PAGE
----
Aurukun, a remote indigenous community in Cape York has the lowest attendance rate in all of the state. The current education system has failed these children. There needs to be a way to engage indigenous children into the classroom and into learning. A media initiative has done just that. David Vadiveloo talks about the necessity of raising the expectations in the young for themselves. The digital era is a new time for them to succeed. The croc festival media initiative motivated the students to tell their own story through film, music and dance. It was something they could relate too, it came from them, it was about them and they were proud to present the five points of a star story and see themselves on the big screen. These children through ICT’s not only attended school but became motivated to succeed in school and for their future. A teacher teaching in an indigenous community must understand the holistic view the people have on their world which incorporates the vital link between land, language and culture. These three elements can be contextualised in terms of time, place and relationships and together the six components provide a flexible framework; My land My Tracks for organising and presenting information on a range of topics. (Grant, n.d)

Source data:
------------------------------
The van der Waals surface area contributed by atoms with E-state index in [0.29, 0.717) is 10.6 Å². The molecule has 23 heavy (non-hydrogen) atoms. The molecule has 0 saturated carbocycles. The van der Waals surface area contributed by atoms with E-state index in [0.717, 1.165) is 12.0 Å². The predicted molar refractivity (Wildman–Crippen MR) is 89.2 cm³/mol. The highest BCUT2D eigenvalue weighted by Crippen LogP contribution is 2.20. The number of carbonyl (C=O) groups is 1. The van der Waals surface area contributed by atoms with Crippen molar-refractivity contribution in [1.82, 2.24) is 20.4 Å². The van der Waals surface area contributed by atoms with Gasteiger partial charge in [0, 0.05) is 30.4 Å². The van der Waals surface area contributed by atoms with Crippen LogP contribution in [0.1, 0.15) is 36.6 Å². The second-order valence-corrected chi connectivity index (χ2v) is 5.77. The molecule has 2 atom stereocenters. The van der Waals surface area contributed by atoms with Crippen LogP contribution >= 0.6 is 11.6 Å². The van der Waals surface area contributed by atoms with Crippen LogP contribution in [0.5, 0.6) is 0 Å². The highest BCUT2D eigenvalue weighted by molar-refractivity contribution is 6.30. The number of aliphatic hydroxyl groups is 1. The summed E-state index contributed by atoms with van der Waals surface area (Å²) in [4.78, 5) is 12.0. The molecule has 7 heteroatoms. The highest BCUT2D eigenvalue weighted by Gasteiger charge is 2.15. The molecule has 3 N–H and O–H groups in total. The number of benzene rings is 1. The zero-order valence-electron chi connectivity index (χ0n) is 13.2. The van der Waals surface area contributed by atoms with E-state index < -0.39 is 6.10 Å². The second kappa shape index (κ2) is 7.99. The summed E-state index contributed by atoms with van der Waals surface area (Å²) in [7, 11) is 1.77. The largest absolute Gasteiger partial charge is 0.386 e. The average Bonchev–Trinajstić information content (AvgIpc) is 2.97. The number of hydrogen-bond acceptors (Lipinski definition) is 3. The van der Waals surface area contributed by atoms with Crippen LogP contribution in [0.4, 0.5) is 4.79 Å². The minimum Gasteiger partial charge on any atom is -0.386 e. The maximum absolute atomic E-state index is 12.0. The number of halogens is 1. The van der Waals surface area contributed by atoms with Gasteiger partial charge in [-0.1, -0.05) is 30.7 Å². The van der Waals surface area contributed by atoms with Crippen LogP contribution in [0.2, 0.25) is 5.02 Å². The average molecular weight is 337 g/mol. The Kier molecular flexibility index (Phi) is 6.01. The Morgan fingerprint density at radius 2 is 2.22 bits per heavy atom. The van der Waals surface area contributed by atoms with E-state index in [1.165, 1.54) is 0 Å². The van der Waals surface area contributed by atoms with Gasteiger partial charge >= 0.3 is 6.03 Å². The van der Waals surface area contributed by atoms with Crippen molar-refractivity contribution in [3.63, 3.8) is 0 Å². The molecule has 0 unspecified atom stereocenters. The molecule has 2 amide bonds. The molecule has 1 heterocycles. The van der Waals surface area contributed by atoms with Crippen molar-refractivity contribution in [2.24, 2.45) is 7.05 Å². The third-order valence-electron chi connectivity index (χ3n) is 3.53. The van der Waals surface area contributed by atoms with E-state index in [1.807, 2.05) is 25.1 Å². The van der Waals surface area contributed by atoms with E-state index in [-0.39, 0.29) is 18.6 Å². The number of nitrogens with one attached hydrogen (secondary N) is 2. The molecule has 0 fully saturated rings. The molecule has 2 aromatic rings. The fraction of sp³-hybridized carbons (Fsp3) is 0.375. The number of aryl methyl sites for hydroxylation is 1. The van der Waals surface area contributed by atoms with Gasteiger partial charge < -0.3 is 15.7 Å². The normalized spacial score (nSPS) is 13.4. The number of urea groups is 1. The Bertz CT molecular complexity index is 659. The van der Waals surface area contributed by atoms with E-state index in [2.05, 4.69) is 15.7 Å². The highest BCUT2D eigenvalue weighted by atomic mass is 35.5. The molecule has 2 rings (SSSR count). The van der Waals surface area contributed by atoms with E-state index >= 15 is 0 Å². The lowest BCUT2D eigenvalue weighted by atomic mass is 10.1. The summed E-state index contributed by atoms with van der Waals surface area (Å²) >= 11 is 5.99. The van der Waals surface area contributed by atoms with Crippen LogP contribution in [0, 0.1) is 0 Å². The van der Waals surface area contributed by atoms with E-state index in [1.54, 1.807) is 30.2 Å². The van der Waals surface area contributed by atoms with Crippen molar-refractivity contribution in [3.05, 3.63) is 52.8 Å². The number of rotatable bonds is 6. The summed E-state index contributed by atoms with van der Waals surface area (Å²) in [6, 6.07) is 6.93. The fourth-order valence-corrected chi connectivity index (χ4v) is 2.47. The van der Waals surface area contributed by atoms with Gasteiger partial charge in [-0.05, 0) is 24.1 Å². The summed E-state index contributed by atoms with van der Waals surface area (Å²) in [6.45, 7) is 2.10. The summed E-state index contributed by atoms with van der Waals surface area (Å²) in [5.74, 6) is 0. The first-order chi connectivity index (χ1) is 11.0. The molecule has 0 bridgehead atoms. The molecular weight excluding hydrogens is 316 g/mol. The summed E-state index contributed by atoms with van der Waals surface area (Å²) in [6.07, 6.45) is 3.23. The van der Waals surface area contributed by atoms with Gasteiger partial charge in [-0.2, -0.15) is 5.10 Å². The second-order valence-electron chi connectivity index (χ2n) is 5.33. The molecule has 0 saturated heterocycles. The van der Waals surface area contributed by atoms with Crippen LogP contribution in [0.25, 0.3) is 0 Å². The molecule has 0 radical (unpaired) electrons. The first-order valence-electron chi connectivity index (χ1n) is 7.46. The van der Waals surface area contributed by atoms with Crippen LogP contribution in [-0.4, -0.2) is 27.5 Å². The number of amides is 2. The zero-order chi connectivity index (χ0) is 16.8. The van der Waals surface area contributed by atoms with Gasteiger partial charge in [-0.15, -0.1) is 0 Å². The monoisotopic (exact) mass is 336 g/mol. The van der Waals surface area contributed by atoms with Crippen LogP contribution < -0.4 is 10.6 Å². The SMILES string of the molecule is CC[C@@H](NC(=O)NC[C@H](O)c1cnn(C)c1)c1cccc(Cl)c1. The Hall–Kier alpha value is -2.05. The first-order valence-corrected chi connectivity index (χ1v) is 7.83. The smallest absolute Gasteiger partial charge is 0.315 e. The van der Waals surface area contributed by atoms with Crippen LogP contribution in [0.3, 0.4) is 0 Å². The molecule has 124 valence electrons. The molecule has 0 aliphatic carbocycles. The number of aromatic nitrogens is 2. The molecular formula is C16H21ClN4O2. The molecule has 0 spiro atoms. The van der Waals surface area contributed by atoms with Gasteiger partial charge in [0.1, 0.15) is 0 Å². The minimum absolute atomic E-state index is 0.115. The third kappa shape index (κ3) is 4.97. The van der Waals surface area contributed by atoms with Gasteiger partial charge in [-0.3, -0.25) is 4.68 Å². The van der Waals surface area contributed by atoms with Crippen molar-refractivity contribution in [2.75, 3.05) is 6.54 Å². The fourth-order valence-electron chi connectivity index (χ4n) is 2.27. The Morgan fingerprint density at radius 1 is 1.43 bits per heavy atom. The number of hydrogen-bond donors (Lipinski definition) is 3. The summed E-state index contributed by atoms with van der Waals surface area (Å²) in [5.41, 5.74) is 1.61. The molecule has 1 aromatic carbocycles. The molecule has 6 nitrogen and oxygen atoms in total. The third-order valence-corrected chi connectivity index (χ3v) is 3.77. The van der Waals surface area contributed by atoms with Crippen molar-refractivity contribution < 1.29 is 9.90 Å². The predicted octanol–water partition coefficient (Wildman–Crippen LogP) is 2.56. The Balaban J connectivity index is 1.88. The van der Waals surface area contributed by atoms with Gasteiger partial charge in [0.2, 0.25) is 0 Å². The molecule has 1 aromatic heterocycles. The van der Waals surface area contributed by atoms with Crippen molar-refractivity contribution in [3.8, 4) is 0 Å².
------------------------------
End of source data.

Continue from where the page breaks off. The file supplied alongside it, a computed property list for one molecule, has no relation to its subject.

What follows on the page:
Utilising a web quest in a classroom provides the integration of many delivery technologies throughout an investigation. Is Global warming affecting the sustainability of the Arctic region? Using their scientific investigative powers the students go on a quest to find answers to:
• What is Global Warming
• Where is the Arctic region
• Why is Global Warming such a hot issue at present
• How is Global Warming affecting the Arctic region
• Is Global Warming a result of human activity or a natural climate cycle
• What other changes are occurring in Australia as a result of Global Warming
• What can you do personally to help control Global Warming
• What legacy will your generation leave for the future generation.
While investigating and answering these questions students will complete a range of tasks:
• Create your own greenhouse effect diagram
• Written information report
• Create a poster
• Debate
• Oral information report
• Create an eco friendly house design